Satyagraha

Cultural Psychology

Archive for May 2015

10 Reasons to Vote Third-Party

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10 reasons vote third party

Top Ten Reasons to Vote for Third-Party Candidates

10. Wall Street owns Republican and Democratic parties.

9. At 5% mark, third parties start getting federal campaign funds.

8. Winning not the only purpose of voting

7. Benefits future generations

6. If third parties affect outcome, big parties may change platforms.

5. Won’t be a ‘useful idiot’

4. Public debate of real issues

3. Maintains & expands third-party ballot access

2. Your name not on US bombs

1. Signals hope to other Americans

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Third-Party Voting and Kant’s Categorical Imperative

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ONE of Kant’s great contributions to ethics is his statement of the principle known as the categorical imperative. This asserts that, for an act to be moral, one must be able to wish that its “maxim could be made a universal law of nature,” or, in ordinary terms, one must do only what one believes nature (meaning here the entire universe) would want everyone to do in similar circumstances. The categorical imperative is not without difficulties in practice — there are exceptions and questionable cases — but these notwithstanding it is a remarkably powerful principle.

How might it apply to voting in an American presidential election? Consider two alternative strategies, which we’ll call (1) voting the lesser evil, and (2) voting on principle.

Voting the lesser evil has become virtually the norm today. The Democratic and Republican parties nominate horrible candidates. The task is therefore not to vote for the candidate you like, but against the worse of the two, to prevent that candidate from winning. Since both of these candidates are bad, why don’t people simply vote for a third-party (e.g., Libertarian or Green) candidate? Because the races are so close: each voter figures that his or her vote may be decisive in preventing the more feared candidate from winning, so that opting for a third party might tip the balance unfavorably. If one is terrified of a Donald Trump or Hillary Clinton winning, then this strategy has a certain utilitarian logic. But is it moral as judged by the categorical imperative?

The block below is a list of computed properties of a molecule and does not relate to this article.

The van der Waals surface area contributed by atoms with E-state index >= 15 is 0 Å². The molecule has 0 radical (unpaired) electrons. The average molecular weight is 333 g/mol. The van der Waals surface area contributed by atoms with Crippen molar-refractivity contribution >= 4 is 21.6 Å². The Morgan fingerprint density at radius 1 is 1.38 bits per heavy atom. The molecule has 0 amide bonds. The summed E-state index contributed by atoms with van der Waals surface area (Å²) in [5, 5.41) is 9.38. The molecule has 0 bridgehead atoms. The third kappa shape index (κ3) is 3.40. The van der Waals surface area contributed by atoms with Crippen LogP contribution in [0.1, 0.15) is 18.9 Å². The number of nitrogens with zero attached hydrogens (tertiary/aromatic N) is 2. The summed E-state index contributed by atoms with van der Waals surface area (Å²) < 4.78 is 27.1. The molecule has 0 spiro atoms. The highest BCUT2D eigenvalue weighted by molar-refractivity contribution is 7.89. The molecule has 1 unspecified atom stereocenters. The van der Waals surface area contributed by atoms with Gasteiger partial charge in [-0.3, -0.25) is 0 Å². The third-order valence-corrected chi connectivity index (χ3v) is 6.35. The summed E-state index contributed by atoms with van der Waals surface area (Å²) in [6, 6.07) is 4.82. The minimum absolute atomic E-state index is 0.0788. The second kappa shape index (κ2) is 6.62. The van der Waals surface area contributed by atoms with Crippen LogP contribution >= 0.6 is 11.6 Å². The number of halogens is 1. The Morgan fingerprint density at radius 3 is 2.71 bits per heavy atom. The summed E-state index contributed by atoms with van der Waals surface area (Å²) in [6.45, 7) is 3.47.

Let’s see. If everybody did this, then the two big parties would have a perfect way to keep the public in perpetual slavery: keep nominating wretched candidates, and select issues that split the public down the middle, 50/50. That way in every election 99% of voters will continue to cast their votes for the Democratic (or Republican) candidate, to keep the Republican (or Democrat) from winning. If we suppose, not unrealistically, that both parties front the same Wall Street power elite, then this is a perfect racket by the ruling interests. There is no end in sight, and little hope for improvement in our lives. We’ll remain serfs in a gradually worsening economy, with continually eroding quality of life. Therefore voting the lesser evil cannot be moral according to Kant’s categorical imperative.

What about voting on principle? That would mean voting for the candidate whose platform best conforms to ones authentic beliefs and values, without worrying about who will actually win. If only you vote this way, granted, it may have little practical effect, except, perhaps, to register as dissent to the power elite and your fellow citizens (although these things aren’t trivial). But consider the categorical imperative: what if *everybody* voted this way? Then we would break the Republican-Democrat hegemony. We could end US military imperialism, environmental exploitation, a life of perpetual debt, and so on. In short, we could achieve or collective hopes and aspirations to produce a truly just, wise, and happy society. Without question, voting on principle does satisfy the categorical imperative, and therefore is moral.

The argument seems pretty clear. A further consideration is that voting itself ought to be regarded as a deeply important and inherently moral duty — something sacred. Our democracy is only as good as the moral conscientiousness of voters. Presidents and parties come and go, but a moral action is forever.

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